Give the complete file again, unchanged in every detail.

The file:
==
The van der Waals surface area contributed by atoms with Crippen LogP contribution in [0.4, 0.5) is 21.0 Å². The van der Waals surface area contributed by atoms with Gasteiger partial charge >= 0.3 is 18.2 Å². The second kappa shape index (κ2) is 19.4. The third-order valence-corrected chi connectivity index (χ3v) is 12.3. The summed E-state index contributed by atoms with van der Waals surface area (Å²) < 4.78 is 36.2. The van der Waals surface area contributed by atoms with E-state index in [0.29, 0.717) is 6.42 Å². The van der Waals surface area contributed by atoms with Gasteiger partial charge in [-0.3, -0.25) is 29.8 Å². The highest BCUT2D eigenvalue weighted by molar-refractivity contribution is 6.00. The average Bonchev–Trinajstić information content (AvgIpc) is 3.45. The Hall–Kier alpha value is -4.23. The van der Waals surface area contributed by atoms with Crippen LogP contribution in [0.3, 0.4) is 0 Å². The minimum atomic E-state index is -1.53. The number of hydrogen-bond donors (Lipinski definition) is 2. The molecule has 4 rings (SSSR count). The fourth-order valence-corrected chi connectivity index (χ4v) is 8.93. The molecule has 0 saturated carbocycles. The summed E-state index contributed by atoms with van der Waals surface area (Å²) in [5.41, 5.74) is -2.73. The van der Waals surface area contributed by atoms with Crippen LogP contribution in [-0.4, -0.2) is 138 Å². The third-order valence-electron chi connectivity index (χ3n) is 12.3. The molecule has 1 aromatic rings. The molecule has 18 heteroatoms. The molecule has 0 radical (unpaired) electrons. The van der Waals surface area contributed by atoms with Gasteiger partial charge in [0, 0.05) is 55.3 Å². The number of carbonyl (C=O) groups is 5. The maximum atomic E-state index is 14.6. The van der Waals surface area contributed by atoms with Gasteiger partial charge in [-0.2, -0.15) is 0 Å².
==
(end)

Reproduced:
The van der Waals surface area contributed by atoms with Crippen LogP contribution in [0.4, 0.5) is 21.0 Å². The van der Waals surface area contributed by atoms with Gasteiger partial charge >= 0.3 is 18.2 Å². The second kappa shape index (κ2) is 19.4. The third-order valence-corrected chi connectivity index (χ3v) is 12.3. The summed E-state index contributed by atoms with van der Waals surface area (Å²) < 4.78 is 36.2. The van der Waals surface area contributed by atoms with E-state index in [0.29, 0.717) is 6.42 Å². The van der Waals surface area contributed by atoms with Gasteiger partial charge in [-0.3, -0.25) is 29.8 Å². The highest BCUT2D eigenvalue weighted by molar-refractivity contribution is 6.00. The average Bonchev–Trinajstić information content (AvgIpc) is 3.45. The Hall–Kier alpha value is -4.23. The van der Waals surface area contributed by atoms with Crippen LogP contribution in [0.3, 0.4) is 0 Å². The minimum atomic E-state index is -1.53. The number of hydrogen-bond donors (Lipinski definition) is 2. The molecule has 4 rings (SSSR count). The fourth-order valence-corrected chi connectivity index (χ4v) is 8.93. The molecule has 0 saturated carbocycles. The summed E-state index contributed by atoms with van der Waals surface area (Å²) in [5.41, 5.74) is -2.73. The van der Waals surface area contributed by atoms with Crippen LogP contribution in [-0.4, -0.2) is 138 Å². The third-order valence-electron chi connectivity index (χ3n) is 12.3. The molecule has 1 aromatic rings. The molecule has 18 heteroatoms. The molecule has 0 radical (unpaired) electrons. The van der Waals surface area contributed by atoms with Gasteiger partial charge in [0, 0.05) is 55.3 Å². The number of carbonyl (C=O) groups is 5. The maximum atomic E-state index is 14.6. The van der Waals surface area contributed by atoms with Gasteiger partial charge in [-0.2, -0.15) is 0 Å².